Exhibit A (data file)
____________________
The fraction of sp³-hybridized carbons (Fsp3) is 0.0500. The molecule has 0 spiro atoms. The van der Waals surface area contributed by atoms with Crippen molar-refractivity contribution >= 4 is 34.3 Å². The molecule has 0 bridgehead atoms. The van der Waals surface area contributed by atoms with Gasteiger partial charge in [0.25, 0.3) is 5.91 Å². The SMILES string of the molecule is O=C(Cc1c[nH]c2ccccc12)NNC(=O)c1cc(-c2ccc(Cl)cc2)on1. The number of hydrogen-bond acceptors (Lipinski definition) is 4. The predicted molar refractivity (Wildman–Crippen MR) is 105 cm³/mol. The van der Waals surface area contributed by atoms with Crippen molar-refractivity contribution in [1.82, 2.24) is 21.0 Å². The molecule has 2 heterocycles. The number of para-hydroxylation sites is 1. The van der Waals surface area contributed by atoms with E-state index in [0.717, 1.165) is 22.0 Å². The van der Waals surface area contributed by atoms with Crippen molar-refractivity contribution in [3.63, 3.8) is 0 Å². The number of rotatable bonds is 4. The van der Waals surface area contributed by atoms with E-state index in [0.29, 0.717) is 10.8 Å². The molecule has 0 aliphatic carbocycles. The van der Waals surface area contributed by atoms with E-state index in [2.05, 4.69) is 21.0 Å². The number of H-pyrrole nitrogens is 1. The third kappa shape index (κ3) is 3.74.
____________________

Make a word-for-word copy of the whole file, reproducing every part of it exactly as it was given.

The fraction of sp³-hybridized carbons (Fsp3) is 0.0500. The molecule has 0 spiro atoms. The van der Waals surface area contributed by atoms with Crippen molar-refractivity contribution >= 4 is 34.3 Å². The molecule has 0 bridgehead atoms. The van der Waals surface area contributed by atoms with Gasteiger partial charge in [0.25, 0.3) is 5.91 Å². The SMILES string of the molecule is O=C(Cc1c[nH]c2ccccc12)NNC(=O)c1cc(-c2ccc(Cl)cc2)on1. The number of hydrogen-bond acceptors (Lipinski definition) is 4. The predicted molar refractivity (Wildman–Crippen MR) is 105 cm³/mol. The van der Waals surface area contributed by atoms with Crippen molar-refractivity contribution in [1.82, 2.24) is 21.0 Å². The molecule has 2 heterocycles. The number of para-hydroxylation sites is 1. The van der Waals surface area contributed by atoms with E-state index in [0.717, 1.165) is 22.0 Å². The van der Waals surface area contributed by atoms with Crippen molar-refractivity contribution in [3.63, 3.8) is 0 Å². The number of rotatable bonds is 4. The van der Waals surface area contributed by atoms with E-state index in [0.29, 0.717) is 10.8 Å². The molecule has 0 aliphatic carbocycles. The van der Waals surface area contributed by atoms with E-state index in [2.05, 4.69) is 21.0 Å². The number of H-pyrrole nitrogens is 1. The third kappa shape index (κ3) is 3.74.